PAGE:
Jim Kelley Amplifiers

By the early 1980s it had become crystal clear to anyone involved in the amplifier business that Mesa/Boogie was going to be the act to follow. The rules of the game had seriously changed with the introduction of Mesa’s high-gain, channel-switching Mark II series amps, and, eventually, nearly every manufacturer would be burning the midnight oil to create footswitchable amps that packed enough preamp gain to sustain a note ’till the cows came home.
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Active Guitar Electronics of Tustin, California, took note of the Mesa/Boogie phenomenon and the result was its introduction of the Jim Kelley series of combos and heads. Despite the fact that the Kelley FACS (Foot Activated Channel Switching) models looked a lot like Boogies with their 1x12 cabs and optional hardwoods and wicker grilles, there was a twist—a big one. Somehow, Mr. Kelly had the smarts (or the good advice) to realize how important it was to make output tube distortion a major part of his amps’ overdrive sound. This, of course, necessitated a means of overdriving the whole amp (in order to tap the delicious harmonics generated by the output stage) while still allowing the player to switch between clean and distorted sounds at precisely controllable volumes. Kelly’s solution was to build a two channel amp that, instead of having a dedicated Lead master `a la Boogie, used instead a variable power attenuator that would automatically be inserted between the output stage and speaker whenever the player selected the high-gain channel. Brilliant, and a bit Rube Goldberg I might add!

The beautiful hardwood-cased Kelley seen here features its original A.G.E.-made L-pad power attenuator, which is patched in line with the speaker during setup. A special cable with two four-pin XLR plugs connects the attenuator to the amp, allowing the unit to be switched in and out of the speaker path via the same amp relay that also handles channel selection.

Our test model FACS (which was equipped with the optional spring reverb and JBL E-120 12" speaker) handily demonstrated the efficacy of Kelly’s concept. Its clean channel (Gain II) offers everything from dead clean to stoutly overdriven sounds via the wide-ranging Gain control (which pulls to engage a presence boost), and the active EQ lets you dramatically sculpt your tones. The Treble control also incorporates a pull Bright function, while the Bass knob pulls to engage a Mid Boost circuit. The overdrive channel (Gain I) sports identical controls, except that its Gain knob does double duty as a push-pull channel selector.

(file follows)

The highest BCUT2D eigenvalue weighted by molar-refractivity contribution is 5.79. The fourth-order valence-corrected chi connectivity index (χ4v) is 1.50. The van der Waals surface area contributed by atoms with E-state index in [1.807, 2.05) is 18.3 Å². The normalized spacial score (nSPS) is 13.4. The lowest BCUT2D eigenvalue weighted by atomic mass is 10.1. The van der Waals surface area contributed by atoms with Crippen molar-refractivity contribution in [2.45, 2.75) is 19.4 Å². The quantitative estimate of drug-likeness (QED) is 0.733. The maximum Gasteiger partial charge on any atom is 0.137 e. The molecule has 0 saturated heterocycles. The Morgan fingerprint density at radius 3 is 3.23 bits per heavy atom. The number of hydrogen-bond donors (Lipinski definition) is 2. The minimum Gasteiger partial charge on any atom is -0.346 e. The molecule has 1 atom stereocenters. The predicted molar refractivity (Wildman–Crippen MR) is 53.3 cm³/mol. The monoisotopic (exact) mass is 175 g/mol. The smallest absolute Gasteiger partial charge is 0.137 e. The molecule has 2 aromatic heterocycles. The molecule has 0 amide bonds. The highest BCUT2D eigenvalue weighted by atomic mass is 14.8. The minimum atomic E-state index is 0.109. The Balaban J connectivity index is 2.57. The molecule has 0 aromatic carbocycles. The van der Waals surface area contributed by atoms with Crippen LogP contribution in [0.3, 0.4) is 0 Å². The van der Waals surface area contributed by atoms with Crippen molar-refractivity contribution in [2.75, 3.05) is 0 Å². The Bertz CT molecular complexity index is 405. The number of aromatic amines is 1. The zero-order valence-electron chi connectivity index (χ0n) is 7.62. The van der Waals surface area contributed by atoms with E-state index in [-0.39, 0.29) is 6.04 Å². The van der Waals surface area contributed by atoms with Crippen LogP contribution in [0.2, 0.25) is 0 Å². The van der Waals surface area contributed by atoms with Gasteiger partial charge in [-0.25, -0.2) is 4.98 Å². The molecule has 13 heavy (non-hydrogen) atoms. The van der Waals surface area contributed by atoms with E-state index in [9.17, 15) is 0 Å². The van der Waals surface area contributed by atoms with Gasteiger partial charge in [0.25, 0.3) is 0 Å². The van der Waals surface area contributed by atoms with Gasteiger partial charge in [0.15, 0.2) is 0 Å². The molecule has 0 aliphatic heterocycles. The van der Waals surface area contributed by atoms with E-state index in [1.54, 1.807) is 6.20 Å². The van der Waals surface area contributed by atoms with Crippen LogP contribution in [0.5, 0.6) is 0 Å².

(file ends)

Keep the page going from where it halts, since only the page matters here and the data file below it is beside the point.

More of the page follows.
Both channels have nearly the same overdrive potential—the main difference is that you can turn Gain I to a high setting to create lots of additional power amp grind, and then put the volume wherever you want using the knob on the attenuator. The FACS features 30- and 60-watt operation (how they derived 60 watts from four 6V6s is a fair question), and even in the lower-power mode the amp is plenty loud for most situations. The JBL speaker delivers a tight, cutting edge that certainly isn’t ideal for distortion tones, but with some treble reduction, a pull on the Mid Boost to fatten things up, and a dose of sweet, drippy spring reverb, it wasn’t difficult at all to coax rich, smooth, and very sustaining lead sounds from a PRS McCarty.

Kudos to Jim Kelley for daring to do something different at a time when so many manufacturers were simply trying to make Boogie clones without running afoul of Mesa’s patents. Mark Knopfler, Bonnie Raitt, and Lee Ritenour certainly appreciated the tonal qualities of the FACS, and it’s too bad the Kelley only made some 300 amps before deciding to pull out of the market altogether. I even discovered a 1984 photo of a rackmount model JK Stereo 100 in our files, which indicates that Kelley was already planning to ride the next wave of guitar technology—and we all know where that was headed (i.e. goodbye stompboxes, hello signal processors). Hmm, perhaps it’s not so terrible after all that Kelley ended on a high note.
Amp courtesy of E. Fernandes.